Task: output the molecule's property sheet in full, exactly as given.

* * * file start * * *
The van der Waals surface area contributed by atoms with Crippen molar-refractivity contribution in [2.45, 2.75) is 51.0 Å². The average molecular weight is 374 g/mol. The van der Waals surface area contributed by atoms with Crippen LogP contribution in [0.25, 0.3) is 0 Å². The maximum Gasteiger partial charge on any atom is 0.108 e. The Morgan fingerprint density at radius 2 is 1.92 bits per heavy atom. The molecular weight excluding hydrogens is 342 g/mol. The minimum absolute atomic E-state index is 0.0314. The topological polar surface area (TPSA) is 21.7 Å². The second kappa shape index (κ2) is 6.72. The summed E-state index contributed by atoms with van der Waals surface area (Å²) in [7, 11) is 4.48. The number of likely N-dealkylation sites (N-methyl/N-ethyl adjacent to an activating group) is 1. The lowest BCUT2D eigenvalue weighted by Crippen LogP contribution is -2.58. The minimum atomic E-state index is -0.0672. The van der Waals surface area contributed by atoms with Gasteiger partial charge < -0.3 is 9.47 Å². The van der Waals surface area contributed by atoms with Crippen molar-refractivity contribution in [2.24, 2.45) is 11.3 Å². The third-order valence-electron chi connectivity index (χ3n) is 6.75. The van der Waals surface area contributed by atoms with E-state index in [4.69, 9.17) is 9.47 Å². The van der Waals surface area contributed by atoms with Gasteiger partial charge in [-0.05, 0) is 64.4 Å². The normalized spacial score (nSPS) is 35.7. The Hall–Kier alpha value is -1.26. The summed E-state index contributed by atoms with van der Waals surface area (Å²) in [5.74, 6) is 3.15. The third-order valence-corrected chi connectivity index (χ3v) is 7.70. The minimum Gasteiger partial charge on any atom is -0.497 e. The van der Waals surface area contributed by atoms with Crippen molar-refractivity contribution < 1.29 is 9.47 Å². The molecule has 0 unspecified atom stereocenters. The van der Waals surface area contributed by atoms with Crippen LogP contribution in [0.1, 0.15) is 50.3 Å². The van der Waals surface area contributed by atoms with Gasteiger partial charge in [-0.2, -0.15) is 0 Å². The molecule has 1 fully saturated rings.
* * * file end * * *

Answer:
The van der Waals surface area contributed by atoms with Crippen molar-refractivity contribution in [2.45, 2.75) is 51.0 Å². The average molecular weight is 374 g/mol. The van der Waals surface area contributed by atoms with Crippen LogP contribution in [0.25, 0.3) is 0 Å². The maximum Gasteiger partial charge on any atom is 0.108 e. The Morgan fingerprint density at radius 2 is 1.92 bits per heavy atom. The molecular weight excluding hydrogens is 342 g/mol. The minimum absolute atomic E-state index is 0.0314. The topological polar surface area (TPSA) is 21.7 Å². The second kappa shape index (κ2) is 6.72. The summed E-state index contributed by atoms with van der Waals surface area (Å²) in [7, 11) is 4.48. The number of likely N-dealkylation sites (N-methyl/N-ethyl adjacent to an activating group) is 1. The lowest BCUT2D eigenvalue weighted by Crippen LogP contribution is -2.58. The minimum atomic E-state index is -0.0672. The van der Waals surface area contributed by atoms with Gasteiger partial charge < -0.3 is 9.47 Å². The van der Waals surface area contributed by atoms with Crippen molar-refractivity contribution in [2.24, 2.45) is 11.3 Å². The third-order valence-electron chi connectivity index (χ3n) is 6.75. The van der Waals surface area contributed by atoms with E-state index in [4.69, 9.17) is 9.47 Å². The van der Waals surface area contributed by atoms with Gasteiger partial charge in [-0.05, 0) is 64.4 Å². The normalized spacial score (nSPS) is 35.7. The Hall–Kier alpha value is -1.26. The summed E-state index contributed by atoms with van der Waals surface area (Å²) in [5.74, 6) is 3.15. The third-order valence-corrected chi connectivity index (χ3v) is 7.70. The minimum Gasteiger partial charge on any atom is -0.497 e. The van der Waals surface area contributed by atoms with Crippen molar-refractivity contribution < 1.29 is 9.47 Å². The molecule has 0 unspecified atom stereocenters. The van der Waals surface area contributed by atoms with Crippen LogP contribution in [0.1, 0.15) is 50.3 Å². The van der Waals surface area contributed by atoms with Gasteiger partial charge in [-0.2, -0.15) is 0 Å². The molecule has 1 fully saturated rings.